FIRE ECOLOGY RESEARCH
Prescribed Fire and Tobosagrass Community Response
Tobosagrass is a a climax species on bottomland range sites in the Chihuahuan Desert and is considered a highly productive livestock forage, especially after disturbance and as a reserve feed during drought years.
The same area following recovery.
We examined the potential beneficial effects of prescribed fire on a tobosagrass community where the historically typical disturbance represented by wildfire has been suppressed in modern times. Disturbance by grazing on the research site was also nearly absent because of low stocking rates. Of particular interest to us was the response in terms of species diversity, since higher diversity is normally indicative of a healthier ecosystem, and increases in forb species are important as wildlife forage.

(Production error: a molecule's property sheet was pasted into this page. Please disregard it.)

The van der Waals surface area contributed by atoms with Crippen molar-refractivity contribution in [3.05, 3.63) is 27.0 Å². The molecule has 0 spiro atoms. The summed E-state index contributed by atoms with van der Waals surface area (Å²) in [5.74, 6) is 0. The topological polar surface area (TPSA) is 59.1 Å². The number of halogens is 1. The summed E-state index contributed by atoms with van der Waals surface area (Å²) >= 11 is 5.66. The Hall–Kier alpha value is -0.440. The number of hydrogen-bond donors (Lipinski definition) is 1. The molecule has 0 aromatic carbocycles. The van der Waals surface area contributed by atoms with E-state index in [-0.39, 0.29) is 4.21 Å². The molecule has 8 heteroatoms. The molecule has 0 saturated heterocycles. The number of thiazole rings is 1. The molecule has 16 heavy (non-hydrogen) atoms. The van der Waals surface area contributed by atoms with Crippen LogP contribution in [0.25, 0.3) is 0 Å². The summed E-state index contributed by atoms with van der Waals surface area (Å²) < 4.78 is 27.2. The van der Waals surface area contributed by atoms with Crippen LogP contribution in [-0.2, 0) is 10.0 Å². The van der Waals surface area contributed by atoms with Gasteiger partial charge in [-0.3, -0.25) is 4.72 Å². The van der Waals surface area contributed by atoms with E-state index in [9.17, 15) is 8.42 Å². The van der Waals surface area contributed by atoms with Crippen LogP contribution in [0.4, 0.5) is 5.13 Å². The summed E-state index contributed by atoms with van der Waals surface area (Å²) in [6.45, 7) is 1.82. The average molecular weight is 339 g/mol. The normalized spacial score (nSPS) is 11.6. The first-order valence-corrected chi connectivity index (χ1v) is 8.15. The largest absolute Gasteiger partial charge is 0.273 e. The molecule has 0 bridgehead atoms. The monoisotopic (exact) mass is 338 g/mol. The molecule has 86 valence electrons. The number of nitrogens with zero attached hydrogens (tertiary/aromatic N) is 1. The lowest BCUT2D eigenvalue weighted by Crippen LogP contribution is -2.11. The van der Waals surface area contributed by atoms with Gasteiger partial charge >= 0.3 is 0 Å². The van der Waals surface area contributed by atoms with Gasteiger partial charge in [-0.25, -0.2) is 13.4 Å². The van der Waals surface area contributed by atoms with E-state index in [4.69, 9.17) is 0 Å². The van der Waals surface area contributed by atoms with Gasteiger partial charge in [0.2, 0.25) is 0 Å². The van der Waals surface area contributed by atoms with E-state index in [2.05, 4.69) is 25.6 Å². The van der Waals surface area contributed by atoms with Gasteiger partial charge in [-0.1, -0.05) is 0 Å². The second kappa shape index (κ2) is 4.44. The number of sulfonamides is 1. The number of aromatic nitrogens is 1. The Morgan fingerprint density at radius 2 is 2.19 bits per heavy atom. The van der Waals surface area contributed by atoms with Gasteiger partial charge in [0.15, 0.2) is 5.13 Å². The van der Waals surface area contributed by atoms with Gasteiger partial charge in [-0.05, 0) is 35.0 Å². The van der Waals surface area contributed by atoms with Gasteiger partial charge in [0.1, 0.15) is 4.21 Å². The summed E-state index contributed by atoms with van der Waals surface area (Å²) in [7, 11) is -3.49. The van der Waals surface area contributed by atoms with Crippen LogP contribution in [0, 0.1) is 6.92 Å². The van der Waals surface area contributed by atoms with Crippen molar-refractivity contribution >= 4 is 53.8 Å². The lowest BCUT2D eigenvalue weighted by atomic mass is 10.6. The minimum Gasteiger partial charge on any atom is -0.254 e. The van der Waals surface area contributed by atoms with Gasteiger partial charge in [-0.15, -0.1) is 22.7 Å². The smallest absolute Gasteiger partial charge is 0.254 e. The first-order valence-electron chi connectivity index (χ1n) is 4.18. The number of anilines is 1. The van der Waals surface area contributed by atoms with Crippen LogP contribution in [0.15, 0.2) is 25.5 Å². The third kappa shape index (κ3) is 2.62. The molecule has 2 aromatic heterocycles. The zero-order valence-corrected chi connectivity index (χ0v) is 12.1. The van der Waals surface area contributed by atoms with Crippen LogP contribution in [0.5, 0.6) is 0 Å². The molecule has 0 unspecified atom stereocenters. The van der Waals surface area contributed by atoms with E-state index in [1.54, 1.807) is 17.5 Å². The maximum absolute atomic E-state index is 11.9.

We sampled vegetation before and after prescribed burns on three sites on a ranch in Brewster County and compared the response in terms of tobosagrass cover and species richness to that on two unburned sites.
In the short-term, increases in bare ground in the burned areas were significant, and landowners and managers must be attentive to this reality in order to monitor the potential for erosion. Burning with sufficient soil moisture for immediate growth post fire can help mitigate the impact of canopy loss.
However, in the long-term (several months post-burn) tobosagrass canopy and basal cover regenerated, but were reduced from pre-burn levels. This is seen as a positive benefit in terms of livestock forage given that overgrown tobosagrass is of lower nutritive value than that at earlier growth stages. Additionally, species richness, including forbs, increased across all burned sites.
Our findings indicate that prescribed fire can be successfully used as a management tool to reduce high fuel loads in tobosa grasslands, increase forage for both livestock and wildlife, and to increase species richness.